Murphy also pointed to the recent demolition of two historic buildings nearby in Woodberry. Residents were shocked in May when contractors hired by Jennings’ ex-wife, Katherine Jennings, tore down two 1840s-era stone millworkers’ houses on Clipper Road to make way for a five-story apartment building. The original developer for the project had told the community the houses would be saved and incorporated into the new development.

“It is fair to say that historic buildings are at risk in Clipper Mill-Woodberry,” Murphy wrote. “We ask that you require evidence that the Maryland Historical Trust has reviewed this project and that you recommend that the Planning Commission disapprove the project.”

An affiliate of Valstone Partners acquired about 17.4 acres of Clipper Mill in 2017 for nearly $19 million.

Caroline Paff of VI Development, a representative for Valstone, had not responded to questions about the new plans as of Friday morning.

This is the latest of several development-related controversies in Woodberry, which has joined Mount Vernon and Fells Point as one of the hottest preservation battlegrounds in Baltimore in recent months.

In addition to the demolition of the stone houses, Woodberry residents raised questions in July when plans were presented for another proposed development by Valstone for new residences on the Poole and Hunt lot at Clipper Mill. The plans indicate Valstone intends to stack one apartment over the other, rather than building single-unit “town homes” as specified in the PUD.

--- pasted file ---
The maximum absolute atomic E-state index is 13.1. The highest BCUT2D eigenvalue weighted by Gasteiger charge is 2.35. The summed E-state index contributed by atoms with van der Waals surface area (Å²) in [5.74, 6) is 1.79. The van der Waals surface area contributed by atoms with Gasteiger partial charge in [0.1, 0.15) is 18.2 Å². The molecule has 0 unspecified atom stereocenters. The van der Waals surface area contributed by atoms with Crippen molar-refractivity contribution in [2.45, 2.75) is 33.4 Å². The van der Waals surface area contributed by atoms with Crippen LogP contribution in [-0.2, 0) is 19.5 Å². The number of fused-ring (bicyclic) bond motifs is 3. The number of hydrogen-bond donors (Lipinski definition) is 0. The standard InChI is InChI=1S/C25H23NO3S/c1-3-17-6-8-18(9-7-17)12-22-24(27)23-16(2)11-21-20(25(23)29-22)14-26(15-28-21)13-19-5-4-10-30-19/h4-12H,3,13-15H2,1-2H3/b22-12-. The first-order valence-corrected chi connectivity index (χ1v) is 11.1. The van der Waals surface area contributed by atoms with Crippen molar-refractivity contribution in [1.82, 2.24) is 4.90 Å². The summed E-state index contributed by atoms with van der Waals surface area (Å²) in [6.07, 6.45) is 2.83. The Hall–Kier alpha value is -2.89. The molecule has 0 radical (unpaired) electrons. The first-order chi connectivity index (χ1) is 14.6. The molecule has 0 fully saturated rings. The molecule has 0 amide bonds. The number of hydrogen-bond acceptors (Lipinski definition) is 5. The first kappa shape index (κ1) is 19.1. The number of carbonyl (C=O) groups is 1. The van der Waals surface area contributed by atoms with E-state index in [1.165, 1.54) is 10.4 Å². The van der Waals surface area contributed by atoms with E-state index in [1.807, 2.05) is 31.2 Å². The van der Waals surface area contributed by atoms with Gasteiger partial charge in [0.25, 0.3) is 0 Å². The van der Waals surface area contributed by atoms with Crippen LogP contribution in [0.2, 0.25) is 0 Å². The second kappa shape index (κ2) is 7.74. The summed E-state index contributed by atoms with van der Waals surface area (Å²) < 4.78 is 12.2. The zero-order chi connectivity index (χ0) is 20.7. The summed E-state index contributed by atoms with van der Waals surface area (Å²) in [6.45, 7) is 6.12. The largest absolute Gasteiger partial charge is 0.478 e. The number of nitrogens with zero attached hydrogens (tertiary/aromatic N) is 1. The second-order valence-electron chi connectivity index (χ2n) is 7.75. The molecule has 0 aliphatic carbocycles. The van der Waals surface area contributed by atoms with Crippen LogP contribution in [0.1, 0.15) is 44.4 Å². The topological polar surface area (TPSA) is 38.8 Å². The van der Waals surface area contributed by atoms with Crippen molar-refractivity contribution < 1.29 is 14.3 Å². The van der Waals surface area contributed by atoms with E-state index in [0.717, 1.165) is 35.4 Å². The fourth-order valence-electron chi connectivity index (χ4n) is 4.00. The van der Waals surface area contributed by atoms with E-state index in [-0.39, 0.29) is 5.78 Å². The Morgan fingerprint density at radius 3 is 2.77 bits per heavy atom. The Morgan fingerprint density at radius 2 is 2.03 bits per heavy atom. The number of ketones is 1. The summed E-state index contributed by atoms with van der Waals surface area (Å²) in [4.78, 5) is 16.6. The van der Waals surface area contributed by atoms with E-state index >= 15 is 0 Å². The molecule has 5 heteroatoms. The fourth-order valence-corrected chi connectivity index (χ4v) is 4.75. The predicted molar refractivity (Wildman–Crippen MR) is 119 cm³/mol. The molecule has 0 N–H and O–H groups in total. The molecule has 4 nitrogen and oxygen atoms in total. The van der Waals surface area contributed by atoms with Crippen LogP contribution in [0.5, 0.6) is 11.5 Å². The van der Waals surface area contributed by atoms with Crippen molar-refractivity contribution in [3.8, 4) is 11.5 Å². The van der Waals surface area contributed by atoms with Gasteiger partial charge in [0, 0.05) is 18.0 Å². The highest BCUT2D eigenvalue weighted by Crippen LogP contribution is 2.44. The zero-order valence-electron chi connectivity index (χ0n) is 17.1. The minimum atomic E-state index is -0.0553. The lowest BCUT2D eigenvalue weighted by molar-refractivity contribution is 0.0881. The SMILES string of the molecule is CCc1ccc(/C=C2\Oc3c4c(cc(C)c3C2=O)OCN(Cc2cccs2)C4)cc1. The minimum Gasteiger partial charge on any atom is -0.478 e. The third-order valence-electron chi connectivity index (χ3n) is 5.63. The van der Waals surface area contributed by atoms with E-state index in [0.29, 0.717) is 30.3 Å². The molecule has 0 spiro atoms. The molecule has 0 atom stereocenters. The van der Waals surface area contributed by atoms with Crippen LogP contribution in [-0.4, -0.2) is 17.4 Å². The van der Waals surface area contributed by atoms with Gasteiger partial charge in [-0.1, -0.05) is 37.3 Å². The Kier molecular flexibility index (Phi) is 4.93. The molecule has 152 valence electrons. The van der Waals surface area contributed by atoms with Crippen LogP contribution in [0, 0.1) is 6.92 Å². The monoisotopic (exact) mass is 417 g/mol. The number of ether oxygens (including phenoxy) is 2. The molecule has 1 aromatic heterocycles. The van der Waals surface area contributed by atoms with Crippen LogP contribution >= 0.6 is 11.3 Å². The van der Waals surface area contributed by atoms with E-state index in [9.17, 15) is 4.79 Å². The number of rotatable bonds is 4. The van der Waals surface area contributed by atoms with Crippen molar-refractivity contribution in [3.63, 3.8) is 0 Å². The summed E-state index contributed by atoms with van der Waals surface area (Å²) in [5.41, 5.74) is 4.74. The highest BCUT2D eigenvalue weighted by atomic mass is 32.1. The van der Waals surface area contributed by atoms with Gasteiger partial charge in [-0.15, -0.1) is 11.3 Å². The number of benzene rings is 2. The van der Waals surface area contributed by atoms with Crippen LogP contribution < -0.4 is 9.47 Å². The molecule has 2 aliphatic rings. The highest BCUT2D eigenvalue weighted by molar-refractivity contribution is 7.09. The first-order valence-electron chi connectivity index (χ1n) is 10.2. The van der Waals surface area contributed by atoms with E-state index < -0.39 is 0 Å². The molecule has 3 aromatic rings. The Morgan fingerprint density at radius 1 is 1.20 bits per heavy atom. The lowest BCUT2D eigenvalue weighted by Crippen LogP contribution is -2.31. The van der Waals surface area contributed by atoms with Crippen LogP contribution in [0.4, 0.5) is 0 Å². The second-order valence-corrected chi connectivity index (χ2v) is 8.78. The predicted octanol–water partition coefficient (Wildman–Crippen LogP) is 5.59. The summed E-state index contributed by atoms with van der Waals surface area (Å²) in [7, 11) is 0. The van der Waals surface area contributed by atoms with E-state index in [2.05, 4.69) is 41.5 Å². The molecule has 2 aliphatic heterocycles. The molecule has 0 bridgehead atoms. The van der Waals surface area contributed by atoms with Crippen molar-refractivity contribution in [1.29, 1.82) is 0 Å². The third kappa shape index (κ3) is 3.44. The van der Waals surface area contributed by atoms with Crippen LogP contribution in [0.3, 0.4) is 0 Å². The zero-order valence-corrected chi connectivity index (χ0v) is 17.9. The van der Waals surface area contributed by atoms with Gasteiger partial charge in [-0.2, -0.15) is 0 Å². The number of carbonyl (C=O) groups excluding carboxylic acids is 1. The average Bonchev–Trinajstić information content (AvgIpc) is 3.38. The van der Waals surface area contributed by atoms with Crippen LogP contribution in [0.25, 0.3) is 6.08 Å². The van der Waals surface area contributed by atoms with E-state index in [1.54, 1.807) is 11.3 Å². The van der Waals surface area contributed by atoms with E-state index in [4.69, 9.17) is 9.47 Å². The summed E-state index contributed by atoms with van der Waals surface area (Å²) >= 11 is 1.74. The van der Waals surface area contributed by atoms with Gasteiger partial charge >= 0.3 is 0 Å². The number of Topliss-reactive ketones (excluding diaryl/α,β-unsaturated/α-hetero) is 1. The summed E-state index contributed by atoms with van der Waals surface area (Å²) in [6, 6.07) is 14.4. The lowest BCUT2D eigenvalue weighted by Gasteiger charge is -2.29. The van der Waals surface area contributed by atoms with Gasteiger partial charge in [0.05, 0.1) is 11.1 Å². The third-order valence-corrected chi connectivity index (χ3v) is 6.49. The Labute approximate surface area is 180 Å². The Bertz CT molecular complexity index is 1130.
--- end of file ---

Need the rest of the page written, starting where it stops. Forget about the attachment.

The surprise teardown of the stone homes triggered a push by the Woodberry Community Association and others to have Woodberry designated a local historic district. If Woodberry is designated, any proposed changes to buildings in the district, up to and including demolition, would have to be reviewed and approved by CHAP.

The commission is currently surveying residents and property owners to gauge their level of support. Proponents say it would give the historic buildings another layer of review and protection that they currently lack.

UDAAP is tentatively scheduled to review plans for the Tractor building next Thursday in the Benton building at 417 E. Fayette Street.

A previous version of this story incorrectly stated Design Collective assisted with renderings for the proposed development. A representative for the firm said Design Collective will be the architect of record for the project only if it moves forward. We regret the error.

Ed Gunts is a local freelance writer and the former architecture critic for The Baltimore Sun.